25. Owa M, Uchihashi T, Yanagisawa H, Yamano T, Iguchi H, Fukuzawa H, Wakabayashi K, Ando T, and Kikkawa M (2019). Inner lumen proteins stabilize doublet microtubules in cilia and flagella. Nat Commun 10(1): 1143. 10.1038/s41467-019-09051-x
  26. Nicastro D, Schwartz C, Pierson J, Gaudette R, Porter ME, and McIntosh JR (2006). The Molecular Architecture of Axonemes Revealed by Cryoelectron Tomography. Science 313(5789): 944–948. 10.1126/science.1128618
  27. Sui H, and Downing KH (2006). Molecular architecture of axonemal microtubule doublets revealed by cryo-electron tomography. Nature 442(7101): 475–478. 10.1038/nature04816
  28. Heuser T, Raytchev M, Krell J, Porter ME, and Nicastro D (2009). The dynein regulatory complex is the nexin link and a major regulatory node in cilia and flagella. J Cell Biol 187(6): 921–933. 10.1083/jcb.200908067
  29. Bui KH, Sakakibara H, Movassagh T, Oiwa K, and Ishikawa T (2009). Asymmetry of inner dynein arms and inter-doublet links in Chlamydomonas flagella. J Cell Biol 186(3): 437–446. 10.1083/jcb.200903082
  30. Nicastro D, Fu X, Heuser T, Tso A, Porter ME, and Linck RW (2011). Cryo-electron tomography reveals conserved features of doublet microtubules in flagella. Proc Natl Acad Sci U S A 108(42): E845–E853. 10.1073/pnas.1106178108
  31. Pigino G, and Ishikawa T (2012). Axonemal radial spokes. BioArchitecture. 2(2): 50–58. 10.4161/bioa.20394
  32. Ichikawa M, Liu D, Kastritis PL, Basu K, Hsu TC, Yang S, and Bui KH (2017). Subnanometre-resolution structure of the doublet microtubule reveals new classes of microtubule-associated proteins. Nat Commun 8(1): 15035. 10.1038/ncomms15035
  33. Kühlbrandt W (2014). The Resolution Revolution. Science 343(6178): 1443–1444. 10.1126/science.1251652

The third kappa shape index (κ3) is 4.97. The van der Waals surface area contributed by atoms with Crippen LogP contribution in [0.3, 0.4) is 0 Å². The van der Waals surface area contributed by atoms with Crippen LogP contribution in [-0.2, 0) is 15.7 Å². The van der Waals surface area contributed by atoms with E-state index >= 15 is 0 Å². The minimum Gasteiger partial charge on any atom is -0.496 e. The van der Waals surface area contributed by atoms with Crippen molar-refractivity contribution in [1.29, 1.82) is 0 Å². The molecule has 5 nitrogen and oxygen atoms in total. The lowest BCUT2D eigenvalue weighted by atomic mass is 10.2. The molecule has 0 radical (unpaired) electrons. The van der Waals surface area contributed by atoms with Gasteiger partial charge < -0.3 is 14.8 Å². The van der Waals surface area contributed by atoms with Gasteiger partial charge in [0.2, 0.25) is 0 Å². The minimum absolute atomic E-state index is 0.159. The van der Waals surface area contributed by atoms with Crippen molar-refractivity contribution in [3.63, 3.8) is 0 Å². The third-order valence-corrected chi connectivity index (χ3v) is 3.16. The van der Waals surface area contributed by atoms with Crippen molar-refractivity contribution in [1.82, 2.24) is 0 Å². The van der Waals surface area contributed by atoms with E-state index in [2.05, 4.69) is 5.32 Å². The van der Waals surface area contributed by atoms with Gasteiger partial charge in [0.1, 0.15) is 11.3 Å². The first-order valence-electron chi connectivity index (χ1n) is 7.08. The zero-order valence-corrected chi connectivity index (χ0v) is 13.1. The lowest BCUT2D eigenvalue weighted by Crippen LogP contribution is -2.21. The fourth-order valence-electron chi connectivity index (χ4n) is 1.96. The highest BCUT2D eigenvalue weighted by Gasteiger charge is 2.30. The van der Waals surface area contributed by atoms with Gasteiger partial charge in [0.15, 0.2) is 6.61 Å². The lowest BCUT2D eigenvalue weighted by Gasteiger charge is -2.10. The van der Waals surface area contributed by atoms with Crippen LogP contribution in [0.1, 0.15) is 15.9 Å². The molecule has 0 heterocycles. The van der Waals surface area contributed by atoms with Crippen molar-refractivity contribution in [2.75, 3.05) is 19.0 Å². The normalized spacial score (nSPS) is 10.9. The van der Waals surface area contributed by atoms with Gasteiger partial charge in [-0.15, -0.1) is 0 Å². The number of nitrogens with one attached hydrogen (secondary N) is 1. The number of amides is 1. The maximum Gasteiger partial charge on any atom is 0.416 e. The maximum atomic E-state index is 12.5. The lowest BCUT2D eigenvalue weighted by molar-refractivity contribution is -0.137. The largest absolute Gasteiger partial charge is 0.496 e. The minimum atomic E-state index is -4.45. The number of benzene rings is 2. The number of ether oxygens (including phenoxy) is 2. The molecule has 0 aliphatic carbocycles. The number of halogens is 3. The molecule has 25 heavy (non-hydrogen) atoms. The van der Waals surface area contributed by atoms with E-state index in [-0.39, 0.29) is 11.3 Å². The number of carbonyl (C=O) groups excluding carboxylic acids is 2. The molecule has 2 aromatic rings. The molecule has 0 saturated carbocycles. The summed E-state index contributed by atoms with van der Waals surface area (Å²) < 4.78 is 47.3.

34. Song K, Shang Z, Fu X, Lou X, Grigorieff N, and Nicastro D (2020). In situ structure determination at nanometer resolution using TYGRESS. Nat Methods 17(2): 201–208. 10.1038/s41592-019-0651-0
  35. Ma M, Stoyanova M, Rademacher G, Dutcher SK, Brown A, and Zhang R (2019). Structure of the Decorated Ciliary Doublet Microtubule. Cell 179(4): 909-922.e12. 10.1016/j.cell.2019.09.030
  36. Pazour GJ, Agrin N, Leszyk J, and Witman GB (2005). Proteomic analysis of a eukaryotic cilium. J Cell Biol 170(1): 103–113. 10.1083/jcb.200504008
  37. Blackburn K, Bustamante-Marin X, Yin W, Goshe MB, and Ostrowski LE (2017). Quantitative Proteomic Analysis of Human Airway Cilia Identifies Previously Uncharacterized Proteins of High Abundance. J Proteome Res 16(4): 1579–1592. 10.1021/acs.jproteome.6b00972
  38. Fawcett DW, and Porter KR (1954). A study of the fine structure of ciliated epithelia. J Morphol 94(2): 221–281. 10.1002/jmor.1050940202
  39. Sedar AW, Beams HW, and Janney CD (1952). Electron Microscope Studies on the Ciliary Apparatus of the Gill Cells of Mya arenaria. Proc Soc Exp Biol Med 79(2): 303–305. 10.3181/00379727-79-19359
  40. Manton I, and Clarke B (1952). An Electron Microscope Study of the Spermatozoid of Sphagnum. J Exp Bot 3(3): 265–275. 10.1093/jxb/3.3.265
  41. Ledbetter MC, and Porter KR (1964). Morphology of microtubules of plant cells. Science 144(3620): 872–874. 10.1126/science.144.3620.872
  42. Goodson HV, and Jonasson EM (2018). Microtubules and Microtubule-Associated Proteins. Cold Spring Harb Perspect Biol 10(6): a022608. 10.1101/cshperspect.a022608
  43. Lin J, Tritschler D, Song K, Barber CF, Cobb JS, Porter ME, and Nicastro D (2011). Building Blocks of the Nexin-Dynein Regulatory Complex in Chlamydomonas Flagella. J Biol Chem 286(33): 29175–29191. 10.1074/jbc.M111.241760
  44. Barber CF, Heuser T, Carbajal-González BI, Botchkarev VV, and Nicastro D (2011). Three-dimensional structure of the radial spokes reveals heterogeneity and interactions with dyneins in Chlamydomonas flagella. MBoC 23(1): 111–120. 10.1091/mbc.e11-08-0692
  45. Lin J, Heuser T, Carbajal-González BI, Song K, and Nicastro D (2012). The structural heterogeneity of radial spokes in cilia and flagella is conserved. Cytoskeleton 69(2): 88–100. 10.1002/cm.21000
  46. Heuser T, Dymek EE, Lin J, Smith EF, and Nicastro D (2012). The CSC connects three major axonemal complexes involved in dynein regulation. MBoC 23(16): 3143–3155. 10.1091/mbc.e12-05-0357